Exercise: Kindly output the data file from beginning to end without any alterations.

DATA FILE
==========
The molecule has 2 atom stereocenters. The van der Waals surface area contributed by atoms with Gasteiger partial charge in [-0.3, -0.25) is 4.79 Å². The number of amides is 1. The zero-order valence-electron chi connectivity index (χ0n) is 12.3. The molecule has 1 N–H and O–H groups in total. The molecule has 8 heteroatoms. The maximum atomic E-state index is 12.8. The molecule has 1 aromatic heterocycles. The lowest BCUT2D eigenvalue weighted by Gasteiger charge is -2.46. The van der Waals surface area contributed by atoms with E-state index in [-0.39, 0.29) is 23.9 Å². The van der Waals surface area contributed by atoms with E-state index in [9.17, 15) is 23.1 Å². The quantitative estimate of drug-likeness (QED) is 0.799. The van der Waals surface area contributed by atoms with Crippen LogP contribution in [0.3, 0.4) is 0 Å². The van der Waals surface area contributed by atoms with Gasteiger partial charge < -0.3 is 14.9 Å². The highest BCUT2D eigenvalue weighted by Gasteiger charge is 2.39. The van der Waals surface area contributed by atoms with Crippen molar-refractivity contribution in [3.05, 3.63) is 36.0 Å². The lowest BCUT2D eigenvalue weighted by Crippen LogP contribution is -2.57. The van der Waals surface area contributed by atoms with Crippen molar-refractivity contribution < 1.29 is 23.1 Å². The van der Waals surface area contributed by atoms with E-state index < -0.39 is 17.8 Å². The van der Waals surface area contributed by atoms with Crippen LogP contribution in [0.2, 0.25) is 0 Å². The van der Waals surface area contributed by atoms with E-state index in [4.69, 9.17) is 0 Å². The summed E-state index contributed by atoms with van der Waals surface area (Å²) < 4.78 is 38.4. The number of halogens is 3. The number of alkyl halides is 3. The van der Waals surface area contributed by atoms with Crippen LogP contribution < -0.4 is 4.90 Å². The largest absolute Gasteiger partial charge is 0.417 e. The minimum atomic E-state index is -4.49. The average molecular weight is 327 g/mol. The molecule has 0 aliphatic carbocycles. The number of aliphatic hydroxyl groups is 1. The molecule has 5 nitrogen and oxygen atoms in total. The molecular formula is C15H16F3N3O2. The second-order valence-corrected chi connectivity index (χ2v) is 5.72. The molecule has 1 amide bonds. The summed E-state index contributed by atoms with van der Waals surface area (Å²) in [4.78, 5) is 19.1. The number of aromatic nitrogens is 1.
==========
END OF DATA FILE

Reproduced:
The molecule has 2 atom stereocenters. The van der Waals surface area contributed by atoms with Gasteiger partial charge in [-0.3, -0.25) is 4.79 Å². The number of amides is 1. The zero-order valence-electron chi connectivity index (χ0n) is 12.3. The molecule has 1 N–H and O–H groups in total. The molecule has 8 heteroatoms. The maximum atomic E-state index is 12.8. The molecule has 1 aromatic heterocycles. The lowest BCUT2D eigenvalue weighted by Gasteiger charge is -2.46. The van der Waals surface area contributed by atoms with E-state index in [-0.39, 0.29) is 23.9 Å². The van der Waals surface area contributed by atoms with E-state index in [9.17, 15) is 23.1 Å². The quantitative estimate of drug-likeness (QED) is 0.799. The van der Waals surface area contributed by atoms with Crippen LogP contribution in [0.3, 0.4) is 0 Å². The van der Waals surface area contributed by atoms with Gasteiger partial charge < -0.3 is 14.9 Å². The highest BCUT2D eigenvalue weighted by Gasteiger charge is 2.39. The van der Waals surface area contributed by atoms with Crippen molar-refractivity contribution in [3.05, 3.63) is 36.0 Å². The lowest BCUT2D eigenvalue weighted by Crippen LogP contribution is -2.57. The van der Waals surface area contributed by atoms with Crippen molar-refractivity contribution < 1.29 is 23.1 Å². The van der Waals surface area contributed by atoms with E-state index < -0.39 is 17.8 Å². The van der Waals surface area contributed by atoms with Crippen LogP contribution in [0.2, 0.25) is 0 Å². The van der Waals surface area contributed by atoms with E-state index in [4.69, 9.17) is 0 Å². The summed E-state index contributed by atoms with van der Waals surface area (Å²) < 4.78 is 38.4. The number of halogens is 3. The number of alkyl halides is 3. The van der Waals surface area contributed by atoms with Crippen LogP contribution < -0.4 is 4.90 Å². The largest absolute Gasteiger partial charge is 0.417 e. The minimum atomic E-state index is -4.49. The average molecular weight is 327 g/mol. The molecule has 0 aliphatic carbocycles. The number of aliphatic hydroxyl groups is 1. The molecule has 5 nitrogen and oxygen atoms in total. The molecular formula is C15H16F3N3O2. The second-order valence-corrected chi connectivity index (χ2v) is 5.72. The molecule has 1 amide bonds. The summed E-state index contributed by atoms with van der Waals surface area (Å²) in [4.78, 5) is 19.1. The number of aromatic nitrogens is 1.